Because many of the works of art use found materials—bits of metal collected on the shipyard or other recycled pieces—or riff off industrial designs, it’s often hard to tell what is art and what is just part of the crazy industrial landscape of a working dockyard, Pollock says. This could be one unintended consequence of making art widely accessible to the public—a person could totally ignore the work, or perhaps acknowledge its presence but not have time to stop and ask questions. There is always the danger of an artist’s work being disregarded or interpreted as part of the functional environment of a city rather than an intentional, aesthetic creation.
In Pollock’s opinion, though, the fluidity of interaction between viewer and art is something that adds meaning and excitement to the pieces themselves. “When you’re in [an indoor] gallery I think people automatically are searching for the meaning, but when you’re in the public you have more freedom to engage with the artwork however it naturally comes to you.”
Public art doesn’t ask to be let in, but it has the potential of enhancing the way its audience interacts with not only the piece of art, but also the space that it occupies. Like the giant cod atop the shipyard warehouse, other big public artworks can enrich the context and history of the places in which they are displayed.
This is true of public artworks on Harvard’s campus as well. How many historic buildings, plaques, and statues do we walk past just on the commute from dorm to lecture hall, and how many of those artifacts or memorials do we really understand? Maybe you had an Ec10 lecture in Sanders and ran through the vestibule in Memorial Hall, sprinting and slipping across the floor on your way from breakfast to class. You may or may not know that the building is an actual memorial—that the names on the walls are those of Harvard students who died fighting for the Union during the Civil War. You also may or may not know that there are no names of students who gave their lives fighting for the Confederacy.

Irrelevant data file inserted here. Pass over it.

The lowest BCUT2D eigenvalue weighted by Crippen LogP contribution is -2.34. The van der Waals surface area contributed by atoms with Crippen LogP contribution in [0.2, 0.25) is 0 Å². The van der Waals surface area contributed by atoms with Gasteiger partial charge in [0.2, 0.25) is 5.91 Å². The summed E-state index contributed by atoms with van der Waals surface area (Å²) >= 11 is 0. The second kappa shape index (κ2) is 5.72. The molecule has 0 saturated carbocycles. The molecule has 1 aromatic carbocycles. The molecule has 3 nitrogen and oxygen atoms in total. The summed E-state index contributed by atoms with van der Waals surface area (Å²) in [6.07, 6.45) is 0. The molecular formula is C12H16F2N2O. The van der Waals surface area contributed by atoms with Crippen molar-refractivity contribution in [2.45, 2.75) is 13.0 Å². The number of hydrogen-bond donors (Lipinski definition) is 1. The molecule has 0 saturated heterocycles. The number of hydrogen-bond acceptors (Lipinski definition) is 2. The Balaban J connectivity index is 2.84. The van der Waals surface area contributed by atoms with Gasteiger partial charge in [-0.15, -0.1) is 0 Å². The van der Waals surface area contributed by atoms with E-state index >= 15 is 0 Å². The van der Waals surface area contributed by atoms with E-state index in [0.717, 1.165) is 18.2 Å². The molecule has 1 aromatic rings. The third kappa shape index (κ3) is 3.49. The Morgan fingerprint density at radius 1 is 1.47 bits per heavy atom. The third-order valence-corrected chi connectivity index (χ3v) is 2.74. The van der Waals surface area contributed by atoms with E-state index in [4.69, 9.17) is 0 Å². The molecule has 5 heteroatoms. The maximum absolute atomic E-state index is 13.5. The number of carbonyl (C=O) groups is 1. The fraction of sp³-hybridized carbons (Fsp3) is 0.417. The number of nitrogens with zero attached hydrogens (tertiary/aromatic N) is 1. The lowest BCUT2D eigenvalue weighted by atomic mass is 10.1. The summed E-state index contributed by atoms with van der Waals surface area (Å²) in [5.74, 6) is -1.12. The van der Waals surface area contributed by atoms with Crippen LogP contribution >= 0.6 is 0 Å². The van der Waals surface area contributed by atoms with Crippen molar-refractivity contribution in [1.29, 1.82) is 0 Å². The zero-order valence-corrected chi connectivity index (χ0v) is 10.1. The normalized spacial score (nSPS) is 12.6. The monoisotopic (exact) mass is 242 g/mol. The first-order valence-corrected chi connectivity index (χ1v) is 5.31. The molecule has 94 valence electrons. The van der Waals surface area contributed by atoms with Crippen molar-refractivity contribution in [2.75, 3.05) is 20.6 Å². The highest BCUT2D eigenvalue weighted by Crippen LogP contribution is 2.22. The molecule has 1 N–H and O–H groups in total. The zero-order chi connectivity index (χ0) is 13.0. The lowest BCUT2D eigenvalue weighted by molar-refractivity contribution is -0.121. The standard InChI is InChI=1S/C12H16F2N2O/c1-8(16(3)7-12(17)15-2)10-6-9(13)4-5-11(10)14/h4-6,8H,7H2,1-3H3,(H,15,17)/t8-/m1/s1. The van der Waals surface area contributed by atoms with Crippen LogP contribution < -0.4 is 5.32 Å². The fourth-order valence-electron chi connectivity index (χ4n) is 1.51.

Artist Brian Knep wanted to draw attention to the building’s silenced history with his interactive artwork “Deep Wounds,” which first appeared in Memorial Hall in April 2006 and will be reinstalled in April 2015. The work consists of large squares projected onto the floor of the hall which at first appear to be blank. When the viewer walks over the patches of light, computers register the change in movement and disturb the surface of the projection—the white light parts like a flesh wound to reveal death dates and locations of Harvard students who died fighting for the Confederacy. Their names cannot appear anywhere in the hall, according to the original building plans, so their identities are instead communicated by relationship labels such as “Father,” “Classmate,” and “Brother.”
"When you're in [an indoor] gallery I think people automatically are searching for the meaning, but when you're in the public you have more freedom to engage with the artwork however it naturally comes to you," Matt Pollock says.
Teil Silverstein, project director at the Office of Fine Arts Public Art Program, notes that Knep wanted to address themes of reconciliation and healing by depicting a blistering organic process on the floor of the historic building. “This really…made a lot of people aware of the fact that Memorial Hall…is about a war and a conflict and the people who were in that conflict and gave their lives for it,” Silverstein says in a phone interview.